We first reported on Dyab Abou Jahjah, the controversial leader of Belgium's Arab European League, in July 2004. Since then French riots and the cartoon crisis have raised his profile. At a meeting in Rotterdam he debated with equally controversial Muslim advocate Tariq Ramadan. Rosemary Bechler was there
The first ever encounter between Dyab Abou Jahjah, president of the Arab European League, and Tariq Ramadan, 'the preacher of the banlieues'. was a gladiatorial but good-humoured affair. In front of a surprisingly mixed audience at Erasmus University, two possible futures for Muslim politics in Europe came face to face. But do they represent the twin unacceptable faces of European Islam the clerical and the radical best avoided? Or are they, to invoke a comparison made on the night, like Malcolm X and Martin Luther King, people with constituencies and convictions, with whom we should be allying ourselves in the fight against religious extremism and political violence? Both figures can claim to have headed off rather more religious fanaticism in Europe than most of us: Ramadan in taking on the anti-Semites, Salafis and literalists in the Muslim world, and Abou Jahjah for preventing young people in places like Borgerhout, the Moroccan district of Antwerp, from falling prey to extremist networks. So could they be friends? Our friends? And which would be the better ally?
Both have been dogged by their share of controversy. Ramadan, the Swiss-born grandson of the founder of the radical Muslim Brotherhood, secured a good teaching job at Notre Dame University, only to be denied a US visa (something he is contesting in the courts). Meanwhile the philosopher and mediator was invited to be on Tony Blair's post 7/7 task force: he resides in the UK, a visiting fellow at St Anthony's Oxford.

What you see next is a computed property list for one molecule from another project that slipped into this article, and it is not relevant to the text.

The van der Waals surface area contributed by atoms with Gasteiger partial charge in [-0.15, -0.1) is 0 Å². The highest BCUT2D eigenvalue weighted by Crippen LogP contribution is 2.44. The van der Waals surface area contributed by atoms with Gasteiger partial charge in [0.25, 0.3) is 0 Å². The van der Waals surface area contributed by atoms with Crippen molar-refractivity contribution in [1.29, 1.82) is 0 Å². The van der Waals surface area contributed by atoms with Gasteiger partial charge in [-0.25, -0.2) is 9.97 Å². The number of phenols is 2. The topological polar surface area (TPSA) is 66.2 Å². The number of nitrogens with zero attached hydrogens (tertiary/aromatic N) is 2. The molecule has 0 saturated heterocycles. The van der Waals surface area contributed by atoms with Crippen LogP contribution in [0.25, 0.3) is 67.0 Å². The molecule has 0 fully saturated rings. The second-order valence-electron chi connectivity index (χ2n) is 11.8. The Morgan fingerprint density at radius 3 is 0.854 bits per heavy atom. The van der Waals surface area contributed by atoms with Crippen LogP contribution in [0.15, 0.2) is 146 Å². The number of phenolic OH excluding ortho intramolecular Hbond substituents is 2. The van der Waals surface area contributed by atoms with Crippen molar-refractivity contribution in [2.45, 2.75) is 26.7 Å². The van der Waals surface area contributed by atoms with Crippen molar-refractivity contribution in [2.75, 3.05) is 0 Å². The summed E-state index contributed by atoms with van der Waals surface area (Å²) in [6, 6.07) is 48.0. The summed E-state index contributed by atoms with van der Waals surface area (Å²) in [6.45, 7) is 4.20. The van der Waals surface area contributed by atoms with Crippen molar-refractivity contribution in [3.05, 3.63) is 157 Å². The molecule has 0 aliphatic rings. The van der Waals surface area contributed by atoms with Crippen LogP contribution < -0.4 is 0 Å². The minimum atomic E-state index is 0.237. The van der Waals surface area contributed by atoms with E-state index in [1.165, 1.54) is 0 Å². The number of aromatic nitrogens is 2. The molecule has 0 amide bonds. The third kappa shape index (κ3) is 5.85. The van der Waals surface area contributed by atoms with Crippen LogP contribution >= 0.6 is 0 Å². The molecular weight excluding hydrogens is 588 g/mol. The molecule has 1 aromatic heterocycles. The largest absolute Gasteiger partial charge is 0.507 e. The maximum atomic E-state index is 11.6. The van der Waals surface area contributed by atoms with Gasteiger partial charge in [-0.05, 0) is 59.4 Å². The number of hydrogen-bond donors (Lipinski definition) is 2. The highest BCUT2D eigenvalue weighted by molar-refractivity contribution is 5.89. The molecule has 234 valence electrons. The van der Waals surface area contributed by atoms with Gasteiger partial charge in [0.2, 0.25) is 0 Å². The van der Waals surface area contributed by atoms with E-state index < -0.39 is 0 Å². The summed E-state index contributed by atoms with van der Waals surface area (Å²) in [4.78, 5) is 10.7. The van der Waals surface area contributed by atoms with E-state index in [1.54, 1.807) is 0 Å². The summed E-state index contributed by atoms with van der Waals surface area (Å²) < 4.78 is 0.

By contrast Abou Jahjah, Lebanese by birth, is a political activist living in Antwerp (a famously divided city he describes as 'neurotically racist'). Deeply engaged in local resistance against racism, he founded the Arab European League and Belgium's Muslim Democratic Party. Jahjah positively courts controversy. The AEL's response to the Danish Cartoons has been to publish a series of viciously anti-Semitic cartoons on their website, as well as a cartoon mocking Dutch MP Ayan Hirsi Ali and her campaign against female circumcision an attempt, they claim, to expose the hypocrisy surrounding the issue.